Transfer of cases 'step-up step-down' procedure (Children in Need and CAF)
Suffolk Signs of Safety and Wellbeing - what does it mean for children and young people?
The Common Assessment is an assessment of the child/young person within the context of the family and community. It provides the opportunity for practitioners and the family to gain a better initial understanding of the child/young person’s needs. It is not a referral.
The Common Assessment Framework (CAF):
- helps identify the child or young person’s needs
- provides structure for recording information
- can support referrals to other services
- provides a common form of assessment which will be familiar across children and young people’s services
- reduces duplication for practitioners
- reduces multiple assessments for young people and their families
- can be shared with consent.
Using the CAF has many benefits:
- It will support better understanding and communication amongst practitioners. This will help embed a shared language across agencies and services.
- A coordinated response to prevent the duplication of assessments and to improve outcomes for children and young people.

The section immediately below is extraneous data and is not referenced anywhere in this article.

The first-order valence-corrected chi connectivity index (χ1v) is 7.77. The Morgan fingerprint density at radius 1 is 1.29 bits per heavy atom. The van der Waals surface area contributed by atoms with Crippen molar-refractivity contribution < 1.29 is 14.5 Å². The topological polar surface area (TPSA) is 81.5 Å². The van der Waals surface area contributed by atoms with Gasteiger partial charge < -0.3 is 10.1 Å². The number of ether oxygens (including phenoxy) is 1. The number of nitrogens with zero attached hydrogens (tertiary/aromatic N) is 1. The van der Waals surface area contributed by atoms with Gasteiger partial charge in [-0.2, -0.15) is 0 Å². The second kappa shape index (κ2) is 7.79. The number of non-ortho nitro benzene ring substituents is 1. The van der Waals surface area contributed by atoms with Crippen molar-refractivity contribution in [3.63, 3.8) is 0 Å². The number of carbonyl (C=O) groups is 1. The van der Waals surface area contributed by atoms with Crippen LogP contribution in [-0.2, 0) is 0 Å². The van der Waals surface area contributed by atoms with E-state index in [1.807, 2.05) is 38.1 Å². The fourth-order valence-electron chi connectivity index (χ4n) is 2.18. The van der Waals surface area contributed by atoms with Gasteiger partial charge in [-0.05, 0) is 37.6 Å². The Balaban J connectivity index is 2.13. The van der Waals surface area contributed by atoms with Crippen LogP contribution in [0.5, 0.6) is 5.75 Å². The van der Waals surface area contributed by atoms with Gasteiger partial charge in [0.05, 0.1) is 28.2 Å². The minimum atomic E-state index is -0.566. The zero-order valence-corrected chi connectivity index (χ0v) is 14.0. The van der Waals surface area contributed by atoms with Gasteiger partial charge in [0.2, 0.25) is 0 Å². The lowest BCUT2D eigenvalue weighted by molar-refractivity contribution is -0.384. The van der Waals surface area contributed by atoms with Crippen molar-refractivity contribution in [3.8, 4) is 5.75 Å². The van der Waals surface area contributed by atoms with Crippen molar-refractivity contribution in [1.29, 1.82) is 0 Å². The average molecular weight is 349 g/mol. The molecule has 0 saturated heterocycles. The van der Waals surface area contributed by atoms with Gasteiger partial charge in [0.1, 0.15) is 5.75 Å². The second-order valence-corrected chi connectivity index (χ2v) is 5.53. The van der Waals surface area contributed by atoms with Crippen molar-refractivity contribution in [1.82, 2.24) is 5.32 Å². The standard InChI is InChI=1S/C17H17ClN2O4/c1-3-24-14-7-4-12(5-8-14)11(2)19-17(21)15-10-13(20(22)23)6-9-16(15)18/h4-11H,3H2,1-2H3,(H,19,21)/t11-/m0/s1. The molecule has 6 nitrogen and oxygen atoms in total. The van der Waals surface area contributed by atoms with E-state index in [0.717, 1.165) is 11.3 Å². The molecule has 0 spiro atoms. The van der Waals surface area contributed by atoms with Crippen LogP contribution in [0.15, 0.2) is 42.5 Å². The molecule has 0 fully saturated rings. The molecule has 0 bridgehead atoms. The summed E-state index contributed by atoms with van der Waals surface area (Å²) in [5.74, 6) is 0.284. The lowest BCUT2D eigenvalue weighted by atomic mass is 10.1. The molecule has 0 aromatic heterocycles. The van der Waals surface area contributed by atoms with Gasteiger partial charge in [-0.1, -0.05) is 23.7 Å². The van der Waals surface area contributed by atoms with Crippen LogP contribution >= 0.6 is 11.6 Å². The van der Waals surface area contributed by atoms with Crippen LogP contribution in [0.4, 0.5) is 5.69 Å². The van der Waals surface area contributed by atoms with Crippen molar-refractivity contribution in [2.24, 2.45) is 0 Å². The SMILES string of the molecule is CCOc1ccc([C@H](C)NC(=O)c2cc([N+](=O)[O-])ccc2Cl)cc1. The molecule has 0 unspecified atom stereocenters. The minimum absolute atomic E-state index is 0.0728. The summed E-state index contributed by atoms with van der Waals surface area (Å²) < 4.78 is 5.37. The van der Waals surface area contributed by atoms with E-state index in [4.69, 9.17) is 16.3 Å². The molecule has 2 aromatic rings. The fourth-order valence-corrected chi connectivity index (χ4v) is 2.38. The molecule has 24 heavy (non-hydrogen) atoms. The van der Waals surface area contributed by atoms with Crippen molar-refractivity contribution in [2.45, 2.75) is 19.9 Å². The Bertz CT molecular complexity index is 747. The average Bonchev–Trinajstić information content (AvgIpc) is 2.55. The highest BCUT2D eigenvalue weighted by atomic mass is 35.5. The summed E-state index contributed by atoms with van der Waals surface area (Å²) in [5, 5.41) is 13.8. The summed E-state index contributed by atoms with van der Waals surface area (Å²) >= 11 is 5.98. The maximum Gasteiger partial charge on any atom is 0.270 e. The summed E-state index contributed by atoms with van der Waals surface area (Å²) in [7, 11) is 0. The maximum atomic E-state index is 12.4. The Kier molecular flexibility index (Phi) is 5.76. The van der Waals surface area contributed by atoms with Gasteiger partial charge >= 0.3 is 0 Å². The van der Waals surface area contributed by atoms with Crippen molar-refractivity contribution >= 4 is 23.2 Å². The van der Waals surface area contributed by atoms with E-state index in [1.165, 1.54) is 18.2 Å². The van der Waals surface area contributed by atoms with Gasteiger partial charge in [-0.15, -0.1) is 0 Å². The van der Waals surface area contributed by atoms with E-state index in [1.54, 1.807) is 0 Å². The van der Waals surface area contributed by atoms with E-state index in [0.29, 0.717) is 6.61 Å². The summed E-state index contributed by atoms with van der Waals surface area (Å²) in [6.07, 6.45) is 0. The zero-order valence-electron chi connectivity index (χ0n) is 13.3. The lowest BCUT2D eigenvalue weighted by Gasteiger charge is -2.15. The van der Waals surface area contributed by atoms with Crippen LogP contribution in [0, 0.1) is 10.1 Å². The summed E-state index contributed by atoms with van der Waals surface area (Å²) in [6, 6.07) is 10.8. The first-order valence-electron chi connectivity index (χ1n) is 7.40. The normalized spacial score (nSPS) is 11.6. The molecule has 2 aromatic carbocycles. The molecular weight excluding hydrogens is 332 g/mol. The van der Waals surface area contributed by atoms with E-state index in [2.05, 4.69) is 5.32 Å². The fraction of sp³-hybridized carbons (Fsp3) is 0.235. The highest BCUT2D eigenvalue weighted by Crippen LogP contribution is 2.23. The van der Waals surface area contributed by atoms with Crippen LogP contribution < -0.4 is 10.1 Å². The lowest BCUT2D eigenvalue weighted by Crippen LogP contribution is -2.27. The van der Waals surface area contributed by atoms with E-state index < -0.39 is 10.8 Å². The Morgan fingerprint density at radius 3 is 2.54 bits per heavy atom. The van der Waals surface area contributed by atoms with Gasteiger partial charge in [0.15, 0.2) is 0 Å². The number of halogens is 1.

- It will support action as soon as additional needs are identified and speed up service delivery.
- Reduce the number of services who are asking families the same questions.
- A tool to encourage services to work harmoniously together sharing vital assessment information to provide more efficient and better quality services.
- A tool to promote early identification of additional needs and reduce the number of children and young people being referred for specialist assessment. However, where such assessments are required, the availability of the CAF will support this work by providing good quality background of information.
It is used by practitioners in a wide range of settings and circumstances. It provides agencies with the same standard baseline assessment from which more specialist assessments can be developed and will replace the numerous basic assessments which currently exist in and between services.
- If you are not sure what the child or young person's needs are.
- If you or the parent think that the child or young person has unmet additional needs your service cannot meet and are not sure how they can be met.
- If it is likely that the child or young person's needs can only be met by two or more agencies working together.
- Where anyone who knows the child has identified an unmet need and early intervention will avoid a problem becoming worse.
- When the child or young person's needs are known and are being met by your service.
- When you fully understand the child's additional needs and they can be met by referral to a single agency.